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Impact of NAD deficiency on congenital heart disease

Victor Chang Cardiac Research Institute & University of New South Wales

  • Cardiovascular Senior Researcher Grant
Date Funded:
  • 6 October, 2021
Chief Investigator/s:
  • Professor Sally Dunwoodie

Project Summary

Reducing the impact of nictotinamide adenine dinucleotide (NAD) deficiency in causing congenital heart disease (CHD), extra-cardiac anomalies (ECA) and miscarriage.

What is the issue for NSW?

CHD is the most common type of malformation representing a third of the total and can occur with ECA. CHD also accounts for the most birth defect hospitalisations. CHD is caused by genetic and/or environmental factors. However, in 80% of cases the specific cause is unknown, leaving affected families with limited to no options to minimise recurrence. We discovered that mutations in genes required to make NAD cause NAD deficiency which results in CHD+ECA and miscarriage. In mice, NAD deficiency is prevented by vitamin B3. However, we currently do not know how common lowered NAD levels are in women and during pregnancy, and if it leads to CHD+ECA and miscarriage, and if so which form of vitamin B3 would best treat NAD deficiency.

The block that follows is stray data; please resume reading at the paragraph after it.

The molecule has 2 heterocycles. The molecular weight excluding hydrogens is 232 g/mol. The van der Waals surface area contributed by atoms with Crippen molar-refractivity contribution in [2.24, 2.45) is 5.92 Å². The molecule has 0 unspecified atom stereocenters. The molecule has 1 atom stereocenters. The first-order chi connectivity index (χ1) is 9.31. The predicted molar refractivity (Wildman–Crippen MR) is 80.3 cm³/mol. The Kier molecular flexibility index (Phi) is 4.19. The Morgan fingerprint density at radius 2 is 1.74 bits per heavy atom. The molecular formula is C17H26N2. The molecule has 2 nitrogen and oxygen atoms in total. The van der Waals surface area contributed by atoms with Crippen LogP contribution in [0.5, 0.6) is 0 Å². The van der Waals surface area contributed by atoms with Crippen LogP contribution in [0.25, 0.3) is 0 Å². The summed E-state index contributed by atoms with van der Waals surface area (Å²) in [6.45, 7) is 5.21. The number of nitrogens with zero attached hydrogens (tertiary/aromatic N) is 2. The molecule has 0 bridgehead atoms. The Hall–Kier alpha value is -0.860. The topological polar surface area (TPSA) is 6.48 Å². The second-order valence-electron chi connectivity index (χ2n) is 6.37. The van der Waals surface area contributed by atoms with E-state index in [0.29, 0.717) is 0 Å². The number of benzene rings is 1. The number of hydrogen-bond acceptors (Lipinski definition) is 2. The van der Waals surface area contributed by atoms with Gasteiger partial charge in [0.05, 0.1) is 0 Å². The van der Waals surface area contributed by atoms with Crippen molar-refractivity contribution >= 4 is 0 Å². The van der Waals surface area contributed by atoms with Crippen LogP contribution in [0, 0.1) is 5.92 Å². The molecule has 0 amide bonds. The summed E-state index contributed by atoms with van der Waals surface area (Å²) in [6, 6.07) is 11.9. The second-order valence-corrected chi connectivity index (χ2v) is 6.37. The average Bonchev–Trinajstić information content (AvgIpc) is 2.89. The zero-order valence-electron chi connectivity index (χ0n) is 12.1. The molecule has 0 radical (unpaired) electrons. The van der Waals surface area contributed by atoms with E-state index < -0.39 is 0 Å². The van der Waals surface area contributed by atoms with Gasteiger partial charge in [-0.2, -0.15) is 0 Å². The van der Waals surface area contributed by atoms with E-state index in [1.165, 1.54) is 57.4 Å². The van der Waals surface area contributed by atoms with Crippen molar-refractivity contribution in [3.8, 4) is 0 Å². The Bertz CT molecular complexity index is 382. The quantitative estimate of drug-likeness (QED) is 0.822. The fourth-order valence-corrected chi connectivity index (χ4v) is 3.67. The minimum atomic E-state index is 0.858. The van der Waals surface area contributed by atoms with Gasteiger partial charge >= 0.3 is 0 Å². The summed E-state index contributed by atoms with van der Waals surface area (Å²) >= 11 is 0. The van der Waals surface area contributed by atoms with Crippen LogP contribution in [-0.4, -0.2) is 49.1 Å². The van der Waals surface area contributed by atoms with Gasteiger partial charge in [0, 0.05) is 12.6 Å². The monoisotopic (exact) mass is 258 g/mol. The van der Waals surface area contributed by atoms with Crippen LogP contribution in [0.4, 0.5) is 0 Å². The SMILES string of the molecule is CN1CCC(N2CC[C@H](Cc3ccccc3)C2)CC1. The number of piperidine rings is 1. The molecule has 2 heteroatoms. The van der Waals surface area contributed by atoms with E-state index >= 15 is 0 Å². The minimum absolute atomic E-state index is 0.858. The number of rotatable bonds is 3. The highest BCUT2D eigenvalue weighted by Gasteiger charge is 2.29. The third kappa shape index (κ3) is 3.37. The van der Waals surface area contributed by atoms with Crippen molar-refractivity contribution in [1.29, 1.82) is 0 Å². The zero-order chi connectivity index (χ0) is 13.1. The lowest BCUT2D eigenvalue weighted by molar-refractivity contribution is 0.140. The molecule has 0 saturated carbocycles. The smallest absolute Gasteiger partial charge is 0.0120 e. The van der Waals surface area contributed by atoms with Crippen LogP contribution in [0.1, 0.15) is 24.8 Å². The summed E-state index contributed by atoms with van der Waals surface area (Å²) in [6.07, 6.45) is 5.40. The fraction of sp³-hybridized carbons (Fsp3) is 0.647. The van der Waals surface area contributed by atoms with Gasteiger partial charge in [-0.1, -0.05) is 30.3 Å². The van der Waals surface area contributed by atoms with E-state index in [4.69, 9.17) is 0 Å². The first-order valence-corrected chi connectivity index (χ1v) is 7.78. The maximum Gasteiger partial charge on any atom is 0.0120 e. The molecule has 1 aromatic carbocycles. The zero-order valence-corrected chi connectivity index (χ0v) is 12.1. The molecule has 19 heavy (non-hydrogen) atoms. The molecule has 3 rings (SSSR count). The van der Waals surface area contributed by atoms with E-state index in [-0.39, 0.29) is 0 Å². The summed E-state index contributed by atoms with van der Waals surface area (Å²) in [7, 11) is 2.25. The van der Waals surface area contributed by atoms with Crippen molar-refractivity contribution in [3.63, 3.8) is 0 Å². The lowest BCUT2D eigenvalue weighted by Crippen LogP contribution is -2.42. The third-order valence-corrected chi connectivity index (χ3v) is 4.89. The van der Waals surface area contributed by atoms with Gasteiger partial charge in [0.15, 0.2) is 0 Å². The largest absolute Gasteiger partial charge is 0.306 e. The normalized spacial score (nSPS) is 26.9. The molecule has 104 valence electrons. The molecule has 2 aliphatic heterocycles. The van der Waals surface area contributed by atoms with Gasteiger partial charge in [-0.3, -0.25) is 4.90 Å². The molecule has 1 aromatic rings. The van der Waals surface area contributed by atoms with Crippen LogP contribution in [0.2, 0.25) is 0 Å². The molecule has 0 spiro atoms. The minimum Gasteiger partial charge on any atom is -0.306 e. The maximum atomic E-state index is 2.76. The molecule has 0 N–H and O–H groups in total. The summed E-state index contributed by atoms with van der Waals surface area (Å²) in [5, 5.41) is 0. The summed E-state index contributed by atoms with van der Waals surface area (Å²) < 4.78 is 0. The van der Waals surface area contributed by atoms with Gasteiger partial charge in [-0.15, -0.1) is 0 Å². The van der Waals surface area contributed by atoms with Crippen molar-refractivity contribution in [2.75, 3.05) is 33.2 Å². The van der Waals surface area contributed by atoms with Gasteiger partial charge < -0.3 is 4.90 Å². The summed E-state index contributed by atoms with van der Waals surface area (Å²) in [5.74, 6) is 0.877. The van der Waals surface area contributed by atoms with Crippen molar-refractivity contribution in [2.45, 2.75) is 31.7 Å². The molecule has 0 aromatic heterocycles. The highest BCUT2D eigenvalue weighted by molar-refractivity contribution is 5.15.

What does the research aim to do and how?

We will quantify NAD in women to determine what the normal levels of NAD are and if levels are affected by pregnancy. We will then look for a link between low NAD and adverse pregnancy outcomes such as CHD+/-ECA and miscarriage.

We will quantify the function of NAD genes from CHD patients that carry a DNA change to identify which of these are causing this birth defect, using yeast and enzyme assays.

We will determine the best type of vitamin B3 to raise NAD levels to prevent adverse pregnancy outcomes, using mice.